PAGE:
Supplemental vs. Special Needs Trusts: Any Difference?

May 7, 2024 | Special Needs Planning

Have you heard the terms “special” needs trust and “supplemental” needs trust and wondered what the difference is? The simple answer is that there’s no difference.

Whether supplemental or special, these trusts serve the same purpose of helping meet the needs of individuals with disabilities while still permitting them to qualify for vital public benefits programs. But there are different categories of special needs trusts and important differences between them that warrant a longer explanation.

What’s in a Name? Background on Special Needs and Supplemental Needs Trusts

The field of special needs planning began more than three decades ago with the passage of the Omnibus Budget Reconciliation Act (“OBRA”) of 1993, a law that overhauled Medicaid and authorized the creation of a new special needs trust.

Prior to OBRA, a disabled person under the age of 65 who had assets greater than $2,000 was not eligible for means-tested government assistance programs like Medicaid and Supplemental Security Income (SSI). In the government’s eyes, it didn’t matter if the assets came from an injury or medical malpractice award, pre-disability personal savings, or an inheritance. A disabled person had to remain at or below $2,000 in assets to retain public assistance.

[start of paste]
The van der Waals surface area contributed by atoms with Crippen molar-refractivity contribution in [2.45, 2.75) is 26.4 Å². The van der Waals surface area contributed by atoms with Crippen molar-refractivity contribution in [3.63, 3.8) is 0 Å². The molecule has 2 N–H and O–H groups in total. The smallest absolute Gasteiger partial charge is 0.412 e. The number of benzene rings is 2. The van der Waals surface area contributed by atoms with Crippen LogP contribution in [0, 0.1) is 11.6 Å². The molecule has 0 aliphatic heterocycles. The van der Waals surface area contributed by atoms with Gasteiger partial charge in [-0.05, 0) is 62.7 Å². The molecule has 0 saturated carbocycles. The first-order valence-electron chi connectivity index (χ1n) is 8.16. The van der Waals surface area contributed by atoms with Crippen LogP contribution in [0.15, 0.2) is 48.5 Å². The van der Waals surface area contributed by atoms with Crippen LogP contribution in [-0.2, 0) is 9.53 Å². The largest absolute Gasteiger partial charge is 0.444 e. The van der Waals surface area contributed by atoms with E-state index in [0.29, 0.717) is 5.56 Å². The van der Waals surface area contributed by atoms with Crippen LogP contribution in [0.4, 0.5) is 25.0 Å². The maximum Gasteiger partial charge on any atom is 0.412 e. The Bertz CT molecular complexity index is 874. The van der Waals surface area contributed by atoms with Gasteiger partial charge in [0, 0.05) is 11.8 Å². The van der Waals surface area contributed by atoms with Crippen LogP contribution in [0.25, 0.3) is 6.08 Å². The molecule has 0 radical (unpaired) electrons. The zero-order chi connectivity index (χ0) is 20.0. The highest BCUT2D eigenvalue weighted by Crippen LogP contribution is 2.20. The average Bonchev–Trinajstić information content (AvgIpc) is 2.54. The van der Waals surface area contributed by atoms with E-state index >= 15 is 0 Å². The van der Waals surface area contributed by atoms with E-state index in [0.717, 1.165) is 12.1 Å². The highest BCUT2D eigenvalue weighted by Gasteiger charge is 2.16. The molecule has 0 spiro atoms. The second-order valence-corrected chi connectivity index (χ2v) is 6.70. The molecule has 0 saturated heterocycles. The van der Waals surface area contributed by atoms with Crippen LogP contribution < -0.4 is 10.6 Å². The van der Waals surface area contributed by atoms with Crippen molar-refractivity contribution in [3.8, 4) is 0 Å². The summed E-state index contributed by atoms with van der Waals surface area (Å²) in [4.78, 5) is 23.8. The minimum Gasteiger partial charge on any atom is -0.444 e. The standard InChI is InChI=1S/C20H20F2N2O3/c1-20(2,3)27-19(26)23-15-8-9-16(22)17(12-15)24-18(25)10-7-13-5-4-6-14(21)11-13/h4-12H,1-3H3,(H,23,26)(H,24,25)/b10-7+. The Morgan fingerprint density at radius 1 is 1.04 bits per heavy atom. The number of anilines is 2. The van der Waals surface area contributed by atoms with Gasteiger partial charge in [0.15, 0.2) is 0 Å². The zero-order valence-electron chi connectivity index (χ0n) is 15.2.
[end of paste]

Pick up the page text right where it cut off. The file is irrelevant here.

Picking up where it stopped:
As a result of this policy, the families of disabled individuals faced a stark choice. They could provide financial support for a disabled loved one, but doing so often resulted in the loss of their means-tested benefits. Another option was to disinherit the person with special needs and leave the money to another family member, such a sibling, for the disabled person’s benefit — a risky option at best.

However, a third option emerged: the use of a third-party trust that benefited a disabled person but was funded by family members, often a parent. This arrangement kept the trust funds out of the beneficiary’s Medicaid and SSI means testing consideration.

Congress took a negative view of these third-party trusts and attempted to limit their use. But a compromise emerged when OBRA authorized first-party special needs trusts.

Some practitioners called for distinguishing between these new trusts and third-party special needs trusts by calling the former “special needs trusts” and continuing to call the latter trusts “supplemental needs trusts.” This approach never really caught on, though.

Instead, over time, both types of trusts have come under the rubric of special needs trusts and the term “supplemental needs trust” has fallen away. The term “special needs trust” refers to the purpose of the trust — to pay for the beneficiary’s unique or special needs. In short, the name is focused more on the beneficiary, while the name “supplemental needs trust” addresses the shortfalls of public benefits programs.